Transvaginal placement of surgical mesh for pelvic organ prolapse: more FDA concerns—positive reactions are possible
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Recently (July 13, 2011), the United States Food and Drug Administration (FDA) issued a document entitled “FDA Safety Communication: UPDATE on Serious Complications Associated with Transvaginal Placement of Surgical Mesh for Pelvic Organ Prolapse” . This was stated as an update of a previous document issued on October 20, 2008, entitled “A Public Health Notification and Additional Patient Information on serious complications associated with surgical mesh placed through the vagina (transvaginal placement) to treat pelvic organ prolapse (POP) and SUI (stress urinary incontinence)”. Accompanying the recent FDA concerns was a 15-page document entitled “Urogynecologic Surgical Mesh: Update on the Safety and Effectiveness of Transvaginal Placement for Pelvic Organ Prolapse” which has a literature review identifying 27 key references .
The FDA’s aims in this update are to inform that: (1) “serious complications with surgical mesh for transvaginal repair of POP are not rare” (a change from the previous FDA notification) and (2) “it is not clear that transvaginal POP repair with mesh is more effective than traditional non-mesh repair in all patients with POP and it may expose patients to greater risk”. From January 1, 2008 through December 31, 2010, using the Manufacturer and User Device Experience (MAUDE) database, the FDA received 2,874 additional reports of complications associated with surgical mesh devices used to repair POP and SUI, with 1,503 reports associated with POP repairs and 1,371 associated with SUI repairs. The scope of the current safety communication was limited to POP surgery. The FDA noted mesh exposure (“erosion”) as the most common mesh-related complication and with mesh shrinkage (“contraction”), the leading cause of symptoms including bleeding, pelvic pain, dyspareunia, or apareunia.
The results of the literature review , summarized in the FDA Safety Communication , were: (1) mesh used in transvaginal POP repair introduces risks not present in traditional non‐mesh surgery for POP repair; (2) mesh placed abdominally for POP repair appears to result in lower rates of mesh complications compared to transvaginal POP surgery with mesh; (3) there is no evidence that transvaginal repair to support the top of the vagina (apical repair) or the back wall of the vagina (posterior repair) with mesh provides any added benefit compared to traditional surgery without mesh; and (4) while transvaginal surgical repair to correct weakened tissue between the bladder and vagina (anterior repair) with mesh augmentation may provide an anatomic benefit compared to traditional POP repair without mesh, this anatomic benefit may not result in better symptomatic results.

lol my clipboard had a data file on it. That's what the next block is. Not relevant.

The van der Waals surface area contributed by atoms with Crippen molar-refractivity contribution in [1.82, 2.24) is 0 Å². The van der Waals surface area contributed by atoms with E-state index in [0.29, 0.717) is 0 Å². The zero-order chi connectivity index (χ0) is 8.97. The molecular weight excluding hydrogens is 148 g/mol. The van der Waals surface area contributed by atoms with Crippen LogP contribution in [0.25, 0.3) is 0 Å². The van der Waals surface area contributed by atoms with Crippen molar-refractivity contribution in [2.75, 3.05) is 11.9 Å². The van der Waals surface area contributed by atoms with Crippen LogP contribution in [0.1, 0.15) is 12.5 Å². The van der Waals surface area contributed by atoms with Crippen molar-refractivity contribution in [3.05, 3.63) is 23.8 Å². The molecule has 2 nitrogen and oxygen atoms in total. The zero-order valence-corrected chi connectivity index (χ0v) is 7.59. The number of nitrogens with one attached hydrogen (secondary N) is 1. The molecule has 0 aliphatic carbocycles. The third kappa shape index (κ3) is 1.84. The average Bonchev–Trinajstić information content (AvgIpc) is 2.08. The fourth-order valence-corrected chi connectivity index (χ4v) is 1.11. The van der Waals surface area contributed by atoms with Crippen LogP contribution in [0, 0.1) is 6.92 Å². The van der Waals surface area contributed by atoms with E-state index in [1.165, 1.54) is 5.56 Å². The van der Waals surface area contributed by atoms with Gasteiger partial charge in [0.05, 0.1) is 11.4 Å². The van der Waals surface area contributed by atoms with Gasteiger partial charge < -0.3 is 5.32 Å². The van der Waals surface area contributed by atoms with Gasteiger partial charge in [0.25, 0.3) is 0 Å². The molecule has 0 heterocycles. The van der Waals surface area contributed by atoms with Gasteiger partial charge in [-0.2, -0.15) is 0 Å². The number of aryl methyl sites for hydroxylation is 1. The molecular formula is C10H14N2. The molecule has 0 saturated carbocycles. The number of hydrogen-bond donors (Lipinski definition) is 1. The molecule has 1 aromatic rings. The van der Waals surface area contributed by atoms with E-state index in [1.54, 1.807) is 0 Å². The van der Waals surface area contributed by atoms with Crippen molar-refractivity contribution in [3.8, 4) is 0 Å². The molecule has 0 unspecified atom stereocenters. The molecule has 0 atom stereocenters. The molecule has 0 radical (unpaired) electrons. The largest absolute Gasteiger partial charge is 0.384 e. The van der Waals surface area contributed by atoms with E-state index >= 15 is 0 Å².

The FDA’s key concerns  are followed by 15 recommendations for health care providers including adequacy of training for each new procedure, patient information and counseling, risk/benefit analysis, and proper vigilance for the development of complications. There were 17 recommendations for patients before and after surgery in terms of the questions to ask their surgeon prior to any proposed pelvic floor surgery as well as the follow-up care that is optimal following such surgery.
Among clinicians in the fields of urogynecology and pelvic floor surgery, there is a wide disparity of views as to the propriety of the use of prostheses and grafts. There will be an equal variance in reactions to this new FDA safety communication. Those opposed to mesh usage in POP surgery might welcome this communication and may even suggest that the concerns might have been more strongly expressed. Those enthusiastic mesh users might regard the concerns as too strong and a potential impingement on their ability to practice using such prostheses. The very selective mesh user might see the concerns as a possible justification of their caution in “picking their cases” to use synthetic mesh products.
The academic observer will appreciate that the FDA has appeared to conscientiously evaluate the peer-reviewed scientific literature on the safety and effectiveness of surgical mesh for POP, including relevant randomized controlled trials (RCTs), systematic reviews, and selected observational studies. The eight “concerns” raised in relation to safety and six “findings” in relation to effectiveness, outlined in the abovementioned 15-page document , reflect that literature, though there are six limitations noted for that literature. The latter include inconsistent defining and reporting of adverse events and the paucity of studies extending beyond 2 years follow-up.